Arthritis of the Hand Fingers or Thumb
What is Arthritis of the Hand, Fingers, or Thumb?
Arthritis is not a single disease, but 100+ conditions that cause joint pain or joint disease. It’s commonly categorized into osteoarthritis or rheumatoid arthritis.
Osteoarthritis (sometimes known as degenerative arthritis) generally refers to changes in joint health due to “wear and tear,” and while it tends to afflict older adults, it can strike young people as well, if they suffer sports or other injuries or if they have misalignments that create stress on joints.
Rheumatoid arthritis (RA), on the other hand, is an autoimmune disease that can occur at any age when the body mistakes joint tissue as an enemy and marshals its immune system to attack them. Acute flare-ups of RA can not only result in temporary pain and disability but may cause permanent joint damage, so prompt treatment is critical.
Arthritis of the finger joints has many causes, and arthritic finger joints can make it hard to do daily activities due to pain and deformity. Intense pain or progressive deformity from arthritis may signal the need for surgical treatment.
Osteoarthritis affects over half of all people and it is common that most will develop arthritis at some point in their lives, usually with advanced age. This disease is attributed to the degeneration of joints and in the hand, it is typically seen in the wrist, basilar joint which connects your thumb and wrist, fingertips, and the middle knuckles of the fingers.
Pain results when cartilage (which is a part of the body that does not regenerate) thins and wears down. Bone begins to grind against bone without the soft, protective cushion of cartilage and this causes stiffness, inflammation, and pain. In some cases, this constant grinding and inflammation can form bone spurs around the joint. Bone spurs in the hand can be visible when there is overuse and the finger begins to appear misshapen and swollen.
Osteoarthritis is a wear-and-tear disease and may seem to present a Catch-22: overworking the joints can cause arthritis, yet exercising them can prevent and improve arthritic conditions. The optimal strategy for both avoiding OA and living with OA is proper nutrition for strong bones; slower, gentler movements; and low-impact exercise like swimming, walking, and biking in Houston.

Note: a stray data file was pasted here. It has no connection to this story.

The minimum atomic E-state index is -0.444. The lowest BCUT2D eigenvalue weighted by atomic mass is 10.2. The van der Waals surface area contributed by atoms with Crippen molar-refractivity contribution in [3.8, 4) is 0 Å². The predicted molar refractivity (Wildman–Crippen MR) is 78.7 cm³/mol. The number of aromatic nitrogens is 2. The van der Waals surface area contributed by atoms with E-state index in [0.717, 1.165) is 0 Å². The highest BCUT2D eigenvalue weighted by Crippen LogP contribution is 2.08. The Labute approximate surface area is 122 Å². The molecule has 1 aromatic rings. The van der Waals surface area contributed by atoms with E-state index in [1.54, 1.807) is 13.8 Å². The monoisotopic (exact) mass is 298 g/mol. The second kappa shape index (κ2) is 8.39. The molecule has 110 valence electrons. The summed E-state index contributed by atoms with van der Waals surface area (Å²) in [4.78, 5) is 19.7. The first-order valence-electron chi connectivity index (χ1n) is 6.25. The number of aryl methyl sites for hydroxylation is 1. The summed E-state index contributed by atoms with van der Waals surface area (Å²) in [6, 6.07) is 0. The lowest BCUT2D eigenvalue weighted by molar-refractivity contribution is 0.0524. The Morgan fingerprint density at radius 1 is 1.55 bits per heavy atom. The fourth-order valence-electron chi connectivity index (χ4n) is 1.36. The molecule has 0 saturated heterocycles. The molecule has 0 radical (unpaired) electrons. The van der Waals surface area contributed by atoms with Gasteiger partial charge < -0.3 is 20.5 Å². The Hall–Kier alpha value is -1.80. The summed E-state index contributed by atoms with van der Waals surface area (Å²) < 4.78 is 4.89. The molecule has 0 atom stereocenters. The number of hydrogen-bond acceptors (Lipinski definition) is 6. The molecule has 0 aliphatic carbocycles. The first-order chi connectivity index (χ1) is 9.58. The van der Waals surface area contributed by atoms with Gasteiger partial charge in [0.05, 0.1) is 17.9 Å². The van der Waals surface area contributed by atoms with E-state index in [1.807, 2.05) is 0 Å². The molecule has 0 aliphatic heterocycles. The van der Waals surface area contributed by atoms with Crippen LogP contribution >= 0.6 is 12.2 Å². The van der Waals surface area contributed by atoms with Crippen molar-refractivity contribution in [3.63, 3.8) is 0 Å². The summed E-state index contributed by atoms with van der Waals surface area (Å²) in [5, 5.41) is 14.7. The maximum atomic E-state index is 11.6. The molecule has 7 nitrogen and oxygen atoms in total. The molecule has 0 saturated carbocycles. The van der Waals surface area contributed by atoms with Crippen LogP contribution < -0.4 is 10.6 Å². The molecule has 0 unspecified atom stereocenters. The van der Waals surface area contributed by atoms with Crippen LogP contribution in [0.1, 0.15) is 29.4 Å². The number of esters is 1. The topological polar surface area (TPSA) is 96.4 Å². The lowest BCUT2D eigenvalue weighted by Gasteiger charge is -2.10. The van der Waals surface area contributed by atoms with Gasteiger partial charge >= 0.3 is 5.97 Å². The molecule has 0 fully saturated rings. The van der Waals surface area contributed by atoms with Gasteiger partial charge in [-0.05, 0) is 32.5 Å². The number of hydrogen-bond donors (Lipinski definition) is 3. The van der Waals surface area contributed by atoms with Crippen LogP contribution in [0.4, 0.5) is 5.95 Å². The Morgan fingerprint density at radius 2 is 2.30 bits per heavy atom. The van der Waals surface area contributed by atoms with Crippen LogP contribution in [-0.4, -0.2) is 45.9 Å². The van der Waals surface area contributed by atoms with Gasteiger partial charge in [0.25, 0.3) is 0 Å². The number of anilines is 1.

With rheumatoid arthritis, the cause is not totally understood. It involves an abnormal response within the immune system, which factors into the inflammation and joint damage that occurs. There is scientific evidence that genetics, hormones and environmental issues may each play a role.
Sign & Symptoms
Pain is the main indicator of arthritis. Arthritis pain is often the worst at the start of an activity and after the activity completes. The affected joint may swell and be warm to the touch due to inflammation.
With osteoarthritis, common symptoms are sore or stiff joints, stiffness that improves with movement, pain that worsens after activity or at the end of the day, limited range of motion in the affected joints, and mild swelling, tenderness, or redness in finger joints.
With rheumatoid arthritis, the most common symptoms are joint pain, tenderness, swelling, and stiffness. Often, more than one joint is affected, and the same joints on both sides of the body are affected. RA is sometimes paired with fatigue and loss of appetite. With RA, the fingers often become deformed as the disease progresses, with joints curving toward the pinky finger of each hand (ulnar drift).
Diagnosis & Treatment
While osteoarthritis is not a curable condition, it may progress in an unpredictable fashion and be only a minor nuisance over a lifetime. In the worst cases, it may be crippling. Treatment consists of reducing swelling through NSAIDs and cold therapy, and maintaining joint mobility and strength through physical therapy and home exercise. A Houston hand specialist can work with you on an individualized treatment plan to manage your OA symptoms.
When joints are severely damaged, the HSST surgeons can repair or replace them, often through minimally invasive arthroscopic surgery, with small incisions and rapid recovery time.
Advances in treatment for rheumatoid arthritis have been encouraging over the past decade in particular. If treated early and aggressively with medication, more patients can live active lives with RA, manage flares with minimal medications, and often go into remission for many years at a time.
Recovery and rehabilitation will vary, depending on the type of surgery you had. Your hand will often be bandaged with a bulky dressing and a thumb splint for support after arthroscopic, joint replacement, or ligament reconstructive surgery. A cast may be the most effective option to immobilize the joint for as long as three months.
Physical or occupational therapy may be needed after surgery for up to 8 weeks.